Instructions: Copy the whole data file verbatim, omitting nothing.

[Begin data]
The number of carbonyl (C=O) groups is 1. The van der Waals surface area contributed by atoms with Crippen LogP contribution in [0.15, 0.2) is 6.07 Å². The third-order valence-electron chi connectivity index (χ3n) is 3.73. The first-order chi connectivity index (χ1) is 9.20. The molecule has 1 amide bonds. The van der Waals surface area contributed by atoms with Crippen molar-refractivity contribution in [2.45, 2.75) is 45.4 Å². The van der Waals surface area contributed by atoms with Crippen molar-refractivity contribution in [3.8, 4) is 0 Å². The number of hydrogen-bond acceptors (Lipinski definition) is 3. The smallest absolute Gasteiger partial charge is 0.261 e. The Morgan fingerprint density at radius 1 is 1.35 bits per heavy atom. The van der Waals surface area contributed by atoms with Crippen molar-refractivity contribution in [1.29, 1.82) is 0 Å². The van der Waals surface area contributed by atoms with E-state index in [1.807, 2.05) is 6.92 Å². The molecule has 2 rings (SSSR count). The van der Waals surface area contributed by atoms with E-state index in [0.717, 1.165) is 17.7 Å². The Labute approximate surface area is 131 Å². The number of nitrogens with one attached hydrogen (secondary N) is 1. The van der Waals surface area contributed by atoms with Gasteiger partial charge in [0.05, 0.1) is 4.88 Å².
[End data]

The number of carbonyl (C=O) groups is 1. The van der Waals surface area contributed by atoms with Crippen LogP contribution in [0.15, 0.2) is 6.07 Å². The third-order valence-electron chi connectivity index (χ3n) is 3.73. The first-order chi connectivity index (χ1) is 9.20. The molecule has 1 amide bonds. The van der Waals surface area contributed by atoms with Crippen molar-refractivity contribution in [2.45, 2.75) is 45.4 Å². The van der Waals surface area contributed by atoms with Crippen molar-refractivity contribution in [3.8, 4) is 0 Å². The number of hydrogen-bond acceptors (Lipinski definition) is 3. The smallest absolute Gasteiger partial charge is 0.261 e. The Morgan fingerprint density at radius 1 is 1.35 bits per heavy atom. The van der Waals surface area contributed by atoms with Crippen molar-refractivity contribution in [1.29, 1.82) is 0 Å². The van der Waals surface area contributed by atoms with E-state index in [1.807, 2.05) is 6.92 Å². The molecule has 2 rings (SSSR count). The van der Waals surface area contributed by atoms with E-state index in [0.717, 1.165) is 17.7 Å². The Labute approximate surface area is 131 Å². The number of nitrogens with one attached hydrogen (secondary N) is 1. The van der Waals surface area contributed by atoms with Gasteiger partial charge in [0.05, 0.1) is 4.88 Å².